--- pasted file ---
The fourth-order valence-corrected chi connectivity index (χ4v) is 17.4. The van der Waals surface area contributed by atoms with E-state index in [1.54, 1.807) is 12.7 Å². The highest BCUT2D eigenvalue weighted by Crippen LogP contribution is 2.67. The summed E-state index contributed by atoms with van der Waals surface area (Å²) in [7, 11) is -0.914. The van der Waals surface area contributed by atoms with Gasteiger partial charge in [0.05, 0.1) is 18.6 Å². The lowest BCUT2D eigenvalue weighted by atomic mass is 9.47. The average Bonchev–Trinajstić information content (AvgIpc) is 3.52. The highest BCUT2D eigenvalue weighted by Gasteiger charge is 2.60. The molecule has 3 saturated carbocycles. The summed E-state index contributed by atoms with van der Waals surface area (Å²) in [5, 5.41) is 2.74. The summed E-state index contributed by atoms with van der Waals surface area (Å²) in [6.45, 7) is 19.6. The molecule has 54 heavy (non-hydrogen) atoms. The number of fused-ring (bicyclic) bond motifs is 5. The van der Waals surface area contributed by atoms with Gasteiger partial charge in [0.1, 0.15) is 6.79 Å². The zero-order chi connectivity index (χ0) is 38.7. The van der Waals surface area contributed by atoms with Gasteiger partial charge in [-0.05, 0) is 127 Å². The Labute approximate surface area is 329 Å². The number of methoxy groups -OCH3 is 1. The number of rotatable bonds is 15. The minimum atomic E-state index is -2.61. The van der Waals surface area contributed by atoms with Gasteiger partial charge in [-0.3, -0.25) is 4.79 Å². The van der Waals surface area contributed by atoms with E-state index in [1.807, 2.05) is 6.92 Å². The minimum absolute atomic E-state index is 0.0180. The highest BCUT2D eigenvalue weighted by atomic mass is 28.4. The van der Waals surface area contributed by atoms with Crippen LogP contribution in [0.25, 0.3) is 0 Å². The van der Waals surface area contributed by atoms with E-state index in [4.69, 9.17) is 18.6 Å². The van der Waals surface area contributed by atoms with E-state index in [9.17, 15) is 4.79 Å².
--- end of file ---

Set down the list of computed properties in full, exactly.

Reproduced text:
The fourth-order valence-corrected chi connectivity index (χ4v) is 17.4. The van der Waals surface area contributed by atoms with E-state index in [1.54, 1.807) is 12.7 Å². The highest BCUT2D eigenvalue weighted by Crippen LogP contribution is 2.67. The summed E-state index contributed by atoms with van der Waals surface area (Å²) in [7, 11) is -0.914. The van der Waals surface area contributed by atoms with Gasteiger partial charge in [0.05, 0.1) is 18.6 Å². The lowest BCUT2D eigenvalue weighted by atomic mass is 9.47. The average Bonchev–Trinajstić information content (AvgIpc) is 3.52. The highest BCUT2D eigenvalue weighted by Gasteiger charge is 2.60. The molecule has 3 saturated carbocycles. The summed E-state index contributed by atoms with van der Waals surface area (Å²) in [5, 5.41) is 2.74. The summed E-state index contributed by atoms with van der Waals surface area (Å²) in [6.45, 7) is 19.6. The molecule has 54 heavy (non-hydrogen) atoms. The number of fused-ring (bicyclic) bond motifs is 5. The van der Waals surface area contributed by atoms with Gasteiger partial charge in [0.1, 0.15) is 6.79 Å². The zero-order chi connectivity index (χ0) is 38.7. The van der Waals surface area contributed by atoms with Gasteiger partial charge in [-0.05, 0) is 127 Å². The Labute approximate surface area is 329 Å². The number of methoxy groups -OCH3 is 1. The number of rotatable bonds is 15. The minimum atomic E-state index is -2.61. The van der Waals surface area contributed by atoms with Gasteiger partial charge in [-0.3, -0.25) is 4.79 Å². The van der Waals surface area contributed by atoms with E-state index in [1.807, 2.05) is 6.92 Å². The minimum absolute atomic E-state index is 0.0180. The highest BCUT2D eigenvalue weighted by atomic mass is 28.4. The van der Waals surface area contributed by atoms with Crippen LogP contribution in [0.25, 0.3) is 0 Å². The van der Waals surface area contributed by atoms with E-state index in [4.69, 9.17) is 18.6 Å². The van der Waals surface area contributed by atoms with E-state index in [9.17, 15) is 4.79 Å².